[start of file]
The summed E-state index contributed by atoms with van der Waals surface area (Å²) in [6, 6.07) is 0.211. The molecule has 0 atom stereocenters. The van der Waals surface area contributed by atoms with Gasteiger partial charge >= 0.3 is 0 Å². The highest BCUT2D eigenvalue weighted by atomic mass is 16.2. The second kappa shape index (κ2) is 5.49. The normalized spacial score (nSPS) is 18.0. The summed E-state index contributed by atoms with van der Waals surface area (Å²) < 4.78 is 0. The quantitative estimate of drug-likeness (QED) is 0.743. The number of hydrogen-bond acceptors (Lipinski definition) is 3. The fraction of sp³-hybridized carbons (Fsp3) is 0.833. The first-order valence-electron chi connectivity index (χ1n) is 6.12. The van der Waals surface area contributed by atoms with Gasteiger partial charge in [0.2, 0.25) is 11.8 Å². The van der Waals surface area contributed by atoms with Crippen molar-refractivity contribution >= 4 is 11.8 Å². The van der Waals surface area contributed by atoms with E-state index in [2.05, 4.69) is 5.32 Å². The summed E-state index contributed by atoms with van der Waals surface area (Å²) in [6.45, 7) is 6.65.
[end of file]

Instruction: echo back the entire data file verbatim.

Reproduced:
The summed E-state index contributed by atoms with van der Waals surface area (Å²) in [6, 6.07) is 0.211. The molecule has 0 atom stereocenters. The van der Waals surface area contributed by atoms with Gasteiger partial charge >= 0.3 is 0 Å². The highest BCUT2D eigenvalue weighted by atomic mass is 16.2. The second kappa shape index (κ2) is 5.49. The normalized spacial score (nSPS) is 18.0. The summed E-state index contributed by atoms with van der Waals surface area (Å²) < 4.78 is 0. The quantitative estimate of drug-likeness (QED) is 0.743. The number of hydrogen-bond acceptors (Lipinski definition) is 3. The fraction of sp³-hybridized carbons (Fsp3) is 0.833. The first-order valence-electron chi connectivity index (χ1n) is 6.12. The van der Waals surface area contributed by atoms with Gasteiger partial charge in [0.2, 0.25) is 11.8 Å². The van der Waals surface area contributed by atoms with Crippen molar-refractivity contribution >= 4 is 11.8 Å². The van der Waals surface area contributed by atoms with E-state index in [2.05, 4.69) is 5.32 Å². The summed E-state index contributed by atoms with van der Waals surface area (Å²) in [6.45, 7) is 6.65.